Tyrone D. Smith Jr.: Human Capital Strategist Is Invested In Developing Young Leaders - Black Enterprise

Tyrone D. Smith Jr.: Human Capital Strategist Is Invested In Developing Young Leaders

Human capital strategist Tyrone D. Smith Jr.
Tyrone D. Smith Jr.

BE Modern Man: Tyrone D. Smith Jr., Ph.D.

Innovator, future of work enthusiast; 33; Human capital strategist, analytics leader; Board Member, New Leaders Council

Instagram: @dr_tsmith

Having completed my doctoral degree, I’m presently in the field of human capital analytics in a human capital strategist leadership role. I take advantage of people analytics to drive action and insights by leveraging a customer-centric, evidence-based approach to align talent strategy with business strategy. I also link talent with value creation by enabling cutting-edge techniques, modeling and technology, and advanced consulting skills, to drive better business outcomes regarding talent and the future of work.

I’m also an active volunteer involved in Big Brothers Big Sisters with a little brother who I share experiences with and help guide. Additionally, I’m a board member (and former 2018 fellow) for the New Leaders Council in the Dallas-Fort Worth area, a fellowship program that helps develop leadership skills in young leaders. It’s amazing to do such work and see the impact and how much it truly helps others.


As a young boy growing up in Miami, at a very young age I began to understand the intrinsic value of the power of giving back to the community and others.

Overall in life, I am most proud of my ability to give back to those around me in order to lift them up as I climb and continue to strive toward excellence. For example, I thoroughly enjoyed watching one of my mentees secure multiple scholarships to help him confidently go for a college education, as well as his first internship to gain some real-world experience. I strongly believe that the impact and power of mentorship can never be overstated. I find it rejuvenating to reach back and help push people forward while helping them realize their full potential. I’m proud to be able to help set another on a path for success. However, I must add, as I only learned of this recently, that I am also proud of being awarded second place for the International Society for Performance Improvement 2019 Distinguished Dissertation Award. It was a complete surprise and an incredible honor for me as a human capital strategist, and I am humbly grateful that others are seeing and celebrating the work I’m passionate about.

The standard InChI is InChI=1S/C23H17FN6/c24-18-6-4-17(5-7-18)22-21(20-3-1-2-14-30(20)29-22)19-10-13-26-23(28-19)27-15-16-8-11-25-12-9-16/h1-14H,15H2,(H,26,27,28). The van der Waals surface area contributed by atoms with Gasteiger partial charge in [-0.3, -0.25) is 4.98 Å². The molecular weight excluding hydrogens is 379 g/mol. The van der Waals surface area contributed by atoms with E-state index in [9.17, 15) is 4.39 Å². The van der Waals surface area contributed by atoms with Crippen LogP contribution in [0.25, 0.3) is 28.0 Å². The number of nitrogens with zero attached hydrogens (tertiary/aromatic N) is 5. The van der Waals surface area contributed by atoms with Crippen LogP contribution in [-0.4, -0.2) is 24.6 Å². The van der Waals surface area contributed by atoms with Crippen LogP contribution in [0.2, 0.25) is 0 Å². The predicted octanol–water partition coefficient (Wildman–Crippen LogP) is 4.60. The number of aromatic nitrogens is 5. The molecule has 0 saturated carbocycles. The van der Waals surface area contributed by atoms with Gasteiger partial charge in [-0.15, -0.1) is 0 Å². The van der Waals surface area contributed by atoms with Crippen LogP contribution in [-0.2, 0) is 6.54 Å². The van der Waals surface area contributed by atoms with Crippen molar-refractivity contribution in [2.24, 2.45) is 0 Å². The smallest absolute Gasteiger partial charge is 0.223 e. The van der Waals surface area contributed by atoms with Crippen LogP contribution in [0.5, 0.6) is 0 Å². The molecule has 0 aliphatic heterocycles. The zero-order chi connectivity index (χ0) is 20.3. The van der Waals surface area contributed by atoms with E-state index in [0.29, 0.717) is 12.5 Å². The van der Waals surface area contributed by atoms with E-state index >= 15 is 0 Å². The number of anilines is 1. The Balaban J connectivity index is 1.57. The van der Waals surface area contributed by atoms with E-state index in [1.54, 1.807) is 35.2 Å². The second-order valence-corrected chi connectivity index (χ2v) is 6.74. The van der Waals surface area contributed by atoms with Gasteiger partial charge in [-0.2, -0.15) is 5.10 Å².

There’s always an opportunity to change the narrative regardless of your background. For me, my struggle was managing and balancing life as I started my doctoral program, assisted with small academic side assignments, worked a full-time job, and los[ing] my mom. I knew I was doing the doctoral program for myself, but with my mom being the influence in my life and creating a solid foundation for my future, always emphasizing the importance of God, family, and education, I pushed harder through the program as she became my catalyst. I wanted to complete the program for her, too, while never forgetting about my “Why?” for starting the journey. That, along with prayer, perseverance, motivation, and focus helped.

Though I lost her while completing my program, I chose to focus on the positive of that experience rather than the negative. It’s often said that there’s a light at the end of the tunnel, but what I realized through this is that it’s best to have your own light shine from within you, so that you may light up the present rather than wait on reaching the light at the end. My mother had been my support, motivation, and strength in spirit even when life and this doctoral journey seemed too challenging. I often thought of my her during these challenges, which gave me the courage to push through, as I constantly reminded myself that, “I can do all things through Christ which strengtheneth me.” (Philippians 4:13 [KJV]).